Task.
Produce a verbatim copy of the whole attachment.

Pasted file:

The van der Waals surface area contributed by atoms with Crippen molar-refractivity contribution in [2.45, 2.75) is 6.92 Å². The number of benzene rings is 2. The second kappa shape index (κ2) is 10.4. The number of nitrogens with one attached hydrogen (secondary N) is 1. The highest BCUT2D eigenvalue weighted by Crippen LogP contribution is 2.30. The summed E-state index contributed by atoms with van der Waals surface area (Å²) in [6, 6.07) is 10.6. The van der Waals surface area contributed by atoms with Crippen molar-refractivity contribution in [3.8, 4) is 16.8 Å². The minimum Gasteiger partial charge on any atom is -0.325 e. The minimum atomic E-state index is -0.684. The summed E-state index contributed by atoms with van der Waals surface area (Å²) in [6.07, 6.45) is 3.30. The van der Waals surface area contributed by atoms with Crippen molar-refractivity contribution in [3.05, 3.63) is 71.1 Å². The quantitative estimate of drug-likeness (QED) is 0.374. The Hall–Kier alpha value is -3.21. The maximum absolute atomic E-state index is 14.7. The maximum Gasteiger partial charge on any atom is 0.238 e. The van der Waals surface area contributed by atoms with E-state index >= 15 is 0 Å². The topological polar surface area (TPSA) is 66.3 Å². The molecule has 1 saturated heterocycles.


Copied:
The van der Waals surface area contributed by atoms with Crippen molar-refractivity contribution in [2.45, 2.75) is 6.92 Å². The number of benzene rings is 2. The second kappa shape index (κ2) is 10.4. The number of nitrogens with one attached hydrogen (secondary N) is 1. The highest BCUT2D eigenvalue weighted by Crippen LogP contribution is 2.30. The summed E-state index contributed by atoms with van der Waals surface area (Å²) in [6, 6.07) is 10.6. The van der Waals surface area contributed by atoms with Crippen molar-refractivity contribution in [3.8, 4) is 16.8 Å². The minimum Gasteiger partial charge on any atom is -0.325 e. The minimum atomic E-state index is -0.684. The summed E-state index contributed by atoms with van der Waals surface area (Å²) in [6.07, 6.45) is 3.30. The van der Waals surface area contributed by atoms with Crippen molar-refractivity contribution in [3.05, 3.63) is 71.1 Å². The quantitative estimate of drug-likeness (QED) is 0.374. The Hall–Kier alpha value is -3.21. The maximum absolute atomic E-state index is 14.7. The maximum Gasteiger partial charge on any atom is 0.238 e. The van der Waals surface area contributed by atoms with E-state index >= 15 is 0 Å². The topological polar surface area (TPSA) is 66.3 Å². The molecule has 1 saturated heterocycles.